Hallspotting will look at candidates for the Baseball Hall of Fame leading up to the 2010 election. The candidates will range from serious to semi-serious, and even if they don’t stand a chance, at least it’s a swell opportunity to remember any indelible marks their career may have made.
Like Jim Rice used to be, and Bert Blyleven still is, Roberto Alomar could be that generational tug-of-war player. I say this because Alomar was the best second baseman of his generation. But how Hallworthy is that moniker? Had he been a shortstop, Chuck Knoblauch would have been the greatest second baseman of Alomar’s generation.
It’s with this sentiment I bring up Alomar’s 10 Gold Gloves and four Silver Sluggers. Not many players can brag about winning four of each of these moderately suspect honors, but it’s a tremendous group. A shorter list contains people who won a Gold Glove and a Silver Slugger in the same season four times. Here’s who swept the Gold ‘n Silver more than four times since 1980, when the Silver Slugger was introduced:
Ken Griffey, Jr.
All of those guys are either in the Hall or will belong someday, PED forgiveness permitting. Sandberg was somewhat of a borderline entrant, and he was the greatest second baseman of his generation.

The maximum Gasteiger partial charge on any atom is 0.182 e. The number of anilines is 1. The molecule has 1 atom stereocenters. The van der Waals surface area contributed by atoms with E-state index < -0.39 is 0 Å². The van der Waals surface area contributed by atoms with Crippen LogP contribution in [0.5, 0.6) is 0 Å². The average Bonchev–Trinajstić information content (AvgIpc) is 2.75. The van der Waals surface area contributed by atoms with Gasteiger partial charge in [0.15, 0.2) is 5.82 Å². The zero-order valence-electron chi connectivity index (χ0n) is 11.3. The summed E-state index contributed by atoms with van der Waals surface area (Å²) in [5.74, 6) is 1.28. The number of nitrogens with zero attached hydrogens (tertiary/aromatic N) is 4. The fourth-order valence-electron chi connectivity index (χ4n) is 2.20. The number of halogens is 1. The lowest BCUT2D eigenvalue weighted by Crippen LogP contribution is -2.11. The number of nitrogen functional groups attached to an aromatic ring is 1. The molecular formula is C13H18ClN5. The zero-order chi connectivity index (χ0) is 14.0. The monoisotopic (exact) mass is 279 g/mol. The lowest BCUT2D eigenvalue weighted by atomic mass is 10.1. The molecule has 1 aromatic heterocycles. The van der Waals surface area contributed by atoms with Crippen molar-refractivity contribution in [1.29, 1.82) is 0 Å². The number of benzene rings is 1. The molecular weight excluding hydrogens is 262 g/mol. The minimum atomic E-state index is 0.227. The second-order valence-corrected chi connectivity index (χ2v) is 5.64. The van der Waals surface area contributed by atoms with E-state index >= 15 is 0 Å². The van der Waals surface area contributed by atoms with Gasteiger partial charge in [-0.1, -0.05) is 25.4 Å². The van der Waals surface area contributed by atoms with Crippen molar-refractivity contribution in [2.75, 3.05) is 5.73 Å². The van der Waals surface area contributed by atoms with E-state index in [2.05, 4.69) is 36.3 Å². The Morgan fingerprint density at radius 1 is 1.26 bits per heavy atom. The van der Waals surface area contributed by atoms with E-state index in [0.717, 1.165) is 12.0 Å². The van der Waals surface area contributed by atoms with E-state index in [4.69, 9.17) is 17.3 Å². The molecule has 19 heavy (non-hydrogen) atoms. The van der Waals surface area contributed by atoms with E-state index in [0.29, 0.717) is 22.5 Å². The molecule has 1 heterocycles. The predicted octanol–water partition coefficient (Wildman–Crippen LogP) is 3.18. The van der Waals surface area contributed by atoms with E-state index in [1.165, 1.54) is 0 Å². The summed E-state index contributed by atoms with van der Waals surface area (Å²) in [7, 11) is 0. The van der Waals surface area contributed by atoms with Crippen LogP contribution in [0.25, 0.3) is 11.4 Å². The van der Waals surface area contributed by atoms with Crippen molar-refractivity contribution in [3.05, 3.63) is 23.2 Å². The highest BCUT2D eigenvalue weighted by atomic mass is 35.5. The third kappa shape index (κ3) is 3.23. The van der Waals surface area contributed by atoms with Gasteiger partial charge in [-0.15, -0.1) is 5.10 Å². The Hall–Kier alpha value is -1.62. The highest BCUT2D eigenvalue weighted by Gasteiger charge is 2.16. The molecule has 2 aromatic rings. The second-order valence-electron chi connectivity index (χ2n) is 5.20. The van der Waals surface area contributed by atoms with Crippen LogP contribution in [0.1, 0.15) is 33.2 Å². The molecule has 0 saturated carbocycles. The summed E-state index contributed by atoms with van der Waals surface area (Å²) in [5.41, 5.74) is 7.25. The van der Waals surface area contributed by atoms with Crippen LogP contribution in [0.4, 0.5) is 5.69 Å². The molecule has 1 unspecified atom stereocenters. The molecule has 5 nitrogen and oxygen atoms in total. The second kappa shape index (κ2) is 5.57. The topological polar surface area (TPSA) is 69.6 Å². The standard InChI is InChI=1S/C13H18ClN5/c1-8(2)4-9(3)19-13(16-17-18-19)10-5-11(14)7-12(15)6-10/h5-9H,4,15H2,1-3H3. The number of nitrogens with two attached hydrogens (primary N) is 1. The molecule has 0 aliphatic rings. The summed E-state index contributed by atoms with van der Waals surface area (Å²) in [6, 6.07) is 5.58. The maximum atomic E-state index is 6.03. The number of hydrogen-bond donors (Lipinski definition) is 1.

Now, for the people with four such seasons:
Well, if it isn’t the Borderline Boys. Dawson is creeping ever so close toward the magical 75 percent mark, while Murphy, in his 11th year on the ballot, is losing support.
Alomar’s resume as a ballplayer, not a second baseman, is between 5 and 75 percent too. He was on two championship teams with the Blue Jays and enjoyed two MVP-like seasons for the Cleveland Indians. His 2,724 career hits are good enough for a career .300 batting average, and his 474 stolen bases add an element of speed to his game.
But the memories of Alomar aren’t exactly something you’d want to put on a plaque. He doesn’t have a reputation of being a great teammate, or one of being a guy who didn’t spit in an umpire’s face. In a 17-year career he wore out his welcome everywhere except for five years in Toronto (those Canadians are mighty hospitable, don’tcha know). Basically the likability quotient isn’t helping him.
I could wrestle for months on Alomar’s credentials, but fortunately I don’t have a vote so I won’t worry about it. The hunch says “no,” but the all-time roster from the ’90s seems incomplete without him.Powered by Sidelines